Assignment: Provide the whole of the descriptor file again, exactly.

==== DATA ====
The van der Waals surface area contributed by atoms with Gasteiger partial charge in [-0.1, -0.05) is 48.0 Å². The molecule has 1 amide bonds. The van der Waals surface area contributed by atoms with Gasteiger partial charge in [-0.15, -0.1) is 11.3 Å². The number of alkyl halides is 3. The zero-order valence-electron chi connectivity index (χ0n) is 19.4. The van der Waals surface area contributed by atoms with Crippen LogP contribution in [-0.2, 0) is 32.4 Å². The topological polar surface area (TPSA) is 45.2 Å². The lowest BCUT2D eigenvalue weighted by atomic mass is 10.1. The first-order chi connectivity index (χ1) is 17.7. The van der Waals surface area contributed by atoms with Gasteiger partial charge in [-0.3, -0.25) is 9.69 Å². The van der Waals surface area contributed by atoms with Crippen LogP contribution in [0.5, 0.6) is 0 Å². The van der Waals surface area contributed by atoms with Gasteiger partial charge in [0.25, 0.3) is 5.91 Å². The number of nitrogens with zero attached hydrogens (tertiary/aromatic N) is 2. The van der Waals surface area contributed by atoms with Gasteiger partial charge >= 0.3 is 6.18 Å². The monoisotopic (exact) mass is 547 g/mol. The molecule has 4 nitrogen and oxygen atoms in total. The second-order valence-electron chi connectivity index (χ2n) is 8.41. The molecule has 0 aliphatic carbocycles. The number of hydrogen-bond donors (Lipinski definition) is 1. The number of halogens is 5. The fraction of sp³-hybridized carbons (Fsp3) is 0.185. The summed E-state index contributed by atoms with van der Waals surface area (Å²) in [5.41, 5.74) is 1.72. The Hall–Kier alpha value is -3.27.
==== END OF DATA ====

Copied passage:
The van der Waals surface area contributed by atoms with Gasteiger partial charge in [-0.1, -0.05) is 48.0 Å². The molecule has 1 amide bonds. The van der Waals surface area contributed by atoms with Gasteiger partial charge in [-0.15, -0.1) is 11.3 Å². The number of alkyl halides is 3. The zero-order valence-electron chi connectivity index (χ0n) is 19.4. The van der Waals surface area contributed by atoms with Crippen LogP contribution in [-0.2, 0) is 32.4 Å². The topological polar surface area (TPSA) is 45.2 Å². The lowest BCUT2D eigenvalue weighted by atomic mass is 10.1. The first-order chi connectivity index (χ1) is 17.7. The van der Waals surface area contributed by atoms with Gasteiger partial charge in [-0.3, -0.25) is 9.69 Å². The van der Waals surface area contributed by atoms with Crippen LogP contribution in [0.5, 0.6) is 0 Å². The van der Waals surface area contributed by atoms with Gasteiger partial charge in [0.25, 0.3) is 5.91 Å². The number of nitrogens with zero attached hydrogens (tertiary/aromatic N) is 2. The van der Waals surface area contributed by atoms with Gasteiger partial charge >= 0.3 is 6.18 Å². The monoisotopic (exact) mass is 547 g/mol. The molecule has 4 nitrogen and oxygen atoms in total. The second-order valence-electron chi connectivity index (χ2n) is 8.41. The molecule has 0 aliphatic carbocycles. The number of hydrogen-bond donors (Lipinski definition) is 1. The number of halogens is 5. The fraction of sp³-hybridized carbons (Fsp3) is 0.185. The summed E-state index contributed by atoms with van der Waals surface area (Å²) in [5.41, 5.74) is 1.72. The Hall–Kier alpha value is -3.27.